4. Isn’t that nice that Sandra Fewer, living in Mill Valley who votes in Mill Valley giving the SFMTA advice on how to repair the relationship with the voters in San Francisco so that they can be afforded another $400 Million to reek havoc in San Francisco this coming November. Let it be known that Sandra Fewer was in part responsible for the demise of San Francisco with her voting record, instituting privacy invasion by legislating a “Renter’s Registry” and ignoring her constituents over other constitution rights of voters and citizens in San Francisco. And here she is wanting us, the citizens of San Francisco to hand over more money to the SFMTA so they can waste it and put everyone out of business along targeted corridors where the SFMTA hasn’t been by advising the SFMTA to hold more meetings where citizens can exhaustively express concern and not be heard or considered.


  5. Prop A failed to pass by slightly more than one percentage point, 65+% of the voters voted yes on it. To cynically build some claim of widespread anger at SFMTA based on this result is despicable, but I guess to be expected when dealing with the car maximalists out there who won’t be satisfied with anything less than 100% car-centric urban planning. This is the kind of Zero Vision mindset that is bringing us reckless speeding drivers taking out bus stops and pedestrians all over the city. Fewer’s replacement is similarly terrible on this issue, and similarly afflicted with car brain.

    Liked by 1 person

  6. The bike people can say what they want. Ultimately, the voters have the biggest voice. SFMTA lost because the Western Side of the City did not give them the 66.67% of the vote. Check the voter’s map.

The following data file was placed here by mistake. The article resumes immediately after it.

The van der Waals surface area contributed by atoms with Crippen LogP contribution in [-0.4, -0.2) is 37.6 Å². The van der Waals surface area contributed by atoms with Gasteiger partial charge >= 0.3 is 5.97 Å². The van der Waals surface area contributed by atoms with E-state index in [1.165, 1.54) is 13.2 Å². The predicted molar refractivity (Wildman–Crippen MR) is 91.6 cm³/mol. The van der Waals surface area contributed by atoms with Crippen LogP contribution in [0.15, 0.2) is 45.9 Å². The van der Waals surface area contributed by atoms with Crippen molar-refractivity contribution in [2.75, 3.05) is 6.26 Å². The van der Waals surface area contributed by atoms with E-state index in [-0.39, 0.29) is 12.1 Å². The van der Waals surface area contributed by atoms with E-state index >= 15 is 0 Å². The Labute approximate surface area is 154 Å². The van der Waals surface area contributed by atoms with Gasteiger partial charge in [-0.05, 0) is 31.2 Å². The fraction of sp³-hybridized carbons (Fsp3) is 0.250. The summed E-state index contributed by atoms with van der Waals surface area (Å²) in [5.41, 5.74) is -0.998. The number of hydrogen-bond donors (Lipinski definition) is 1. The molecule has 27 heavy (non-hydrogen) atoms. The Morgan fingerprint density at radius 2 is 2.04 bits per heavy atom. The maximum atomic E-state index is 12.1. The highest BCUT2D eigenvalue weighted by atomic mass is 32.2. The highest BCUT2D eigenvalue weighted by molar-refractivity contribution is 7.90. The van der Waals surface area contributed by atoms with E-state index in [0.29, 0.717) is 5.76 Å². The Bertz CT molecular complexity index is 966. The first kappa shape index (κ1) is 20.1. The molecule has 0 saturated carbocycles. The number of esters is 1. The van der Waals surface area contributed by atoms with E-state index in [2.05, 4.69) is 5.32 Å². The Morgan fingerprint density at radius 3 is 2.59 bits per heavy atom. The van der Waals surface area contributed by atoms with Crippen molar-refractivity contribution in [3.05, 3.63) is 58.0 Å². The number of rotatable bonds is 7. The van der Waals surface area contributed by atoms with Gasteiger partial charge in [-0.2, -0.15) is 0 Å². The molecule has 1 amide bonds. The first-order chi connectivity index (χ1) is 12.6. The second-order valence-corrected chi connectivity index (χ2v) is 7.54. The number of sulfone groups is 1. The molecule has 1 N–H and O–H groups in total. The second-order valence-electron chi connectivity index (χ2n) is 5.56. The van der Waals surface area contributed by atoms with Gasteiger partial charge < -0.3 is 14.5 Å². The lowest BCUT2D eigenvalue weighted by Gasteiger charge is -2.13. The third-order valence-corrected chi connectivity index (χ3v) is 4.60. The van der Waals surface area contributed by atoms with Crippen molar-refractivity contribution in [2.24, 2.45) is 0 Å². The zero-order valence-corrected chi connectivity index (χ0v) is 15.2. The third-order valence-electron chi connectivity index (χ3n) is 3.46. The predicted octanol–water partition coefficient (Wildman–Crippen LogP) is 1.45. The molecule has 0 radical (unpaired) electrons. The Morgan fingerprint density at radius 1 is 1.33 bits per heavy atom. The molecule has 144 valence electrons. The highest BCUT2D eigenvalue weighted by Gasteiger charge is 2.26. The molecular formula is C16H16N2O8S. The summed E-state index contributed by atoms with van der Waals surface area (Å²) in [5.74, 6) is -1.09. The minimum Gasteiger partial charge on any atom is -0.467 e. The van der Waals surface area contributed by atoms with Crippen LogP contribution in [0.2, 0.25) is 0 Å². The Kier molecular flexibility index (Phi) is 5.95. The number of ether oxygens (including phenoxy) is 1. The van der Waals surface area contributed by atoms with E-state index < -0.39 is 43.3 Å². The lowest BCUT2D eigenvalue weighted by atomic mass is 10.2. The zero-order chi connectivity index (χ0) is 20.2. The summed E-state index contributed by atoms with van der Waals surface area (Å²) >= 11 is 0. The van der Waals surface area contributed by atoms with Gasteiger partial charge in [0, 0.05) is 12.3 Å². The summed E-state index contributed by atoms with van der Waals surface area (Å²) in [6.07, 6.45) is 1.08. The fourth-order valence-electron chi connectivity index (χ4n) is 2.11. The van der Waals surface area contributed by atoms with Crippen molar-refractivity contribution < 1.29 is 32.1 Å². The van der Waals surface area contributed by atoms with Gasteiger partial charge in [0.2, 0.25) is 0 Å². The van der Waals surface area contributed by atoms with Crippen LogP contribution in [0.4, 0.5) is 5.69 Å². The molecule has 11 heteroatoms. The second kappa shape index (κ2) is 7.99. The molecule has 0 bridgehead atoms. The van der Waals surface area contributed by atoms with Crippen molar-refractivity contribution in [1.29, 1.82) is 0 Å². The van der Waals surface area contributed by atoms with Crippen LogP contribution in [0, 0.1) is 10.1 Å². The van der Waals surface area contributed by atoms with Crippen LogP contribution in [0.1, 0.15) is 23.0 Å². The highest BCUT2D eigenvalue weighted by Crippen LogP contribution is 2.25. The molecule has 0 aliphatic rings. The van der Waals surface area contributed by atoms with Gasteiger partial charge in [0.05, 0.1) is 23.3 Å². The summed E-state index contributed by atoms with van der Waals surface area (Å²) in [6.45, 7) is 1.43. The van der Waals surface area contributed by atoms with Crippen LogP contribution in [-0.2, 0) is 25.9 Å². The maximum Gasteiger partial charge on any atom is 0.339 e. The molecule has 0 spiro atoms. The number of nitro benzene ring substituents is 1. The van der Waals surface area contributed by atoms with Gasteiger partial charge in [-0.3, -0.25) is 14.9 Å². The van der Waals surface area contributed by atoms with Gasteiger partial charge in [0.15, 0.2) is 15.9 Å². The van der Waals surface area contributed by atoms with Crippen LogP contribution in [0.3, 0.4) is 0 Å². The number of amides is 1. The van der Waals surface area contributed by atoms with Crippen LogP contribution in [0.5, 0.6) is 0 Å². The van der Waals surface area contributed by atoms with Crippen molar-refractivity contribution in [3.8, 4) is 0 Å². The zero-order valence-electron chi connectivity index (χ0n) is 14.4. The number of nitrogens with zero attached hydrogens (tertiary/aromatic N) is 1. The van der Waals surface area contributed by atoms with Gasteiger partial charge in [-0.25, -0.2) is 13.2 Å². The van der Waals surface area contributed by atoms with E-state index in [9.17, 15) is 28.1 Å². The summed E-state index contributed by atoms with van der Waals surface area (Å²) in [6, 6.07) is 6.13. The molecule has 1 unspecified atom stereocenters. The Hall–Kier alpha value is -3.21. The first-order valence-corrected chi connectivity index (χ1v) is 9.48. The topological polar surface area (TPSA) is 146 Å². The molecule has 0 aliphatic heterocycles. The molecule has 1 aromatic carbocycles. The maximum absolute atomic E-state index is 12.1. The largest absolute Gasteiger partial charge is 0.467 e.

If the bike people want what they want, they need to be kind neighbors. Their rants and bad behavior is part of the reason Prop A failed. They live in a democracy and they need to deal with this fact. They can’t get outsiders to vote at our ballot box.

    I predict that SFMTA will have a harder time in November if attitudes do not swiftly change beforehand. June 7th marked a bunch of discontented voters independently deciding they had enough of all the nonsense. A November vote may, indeed, be against the bike community.

    Liked by 1 person

    • Yes, the “bike people” should be nicer to the motorists who do everything possible to make cycling worse in this city. Motorists are entitled to speed, run stop signs, and drive dangerously, the onus is on everyone else to be nicer to them so that they may deign to let us cross the street without being killed.

      Liked by 1 person

  7. What is all the fuss about? I just drove across town and did not pass one bus. Only saw 3 bikes. Not much traffic either. People are doing what they want to do and most of them are driving cars.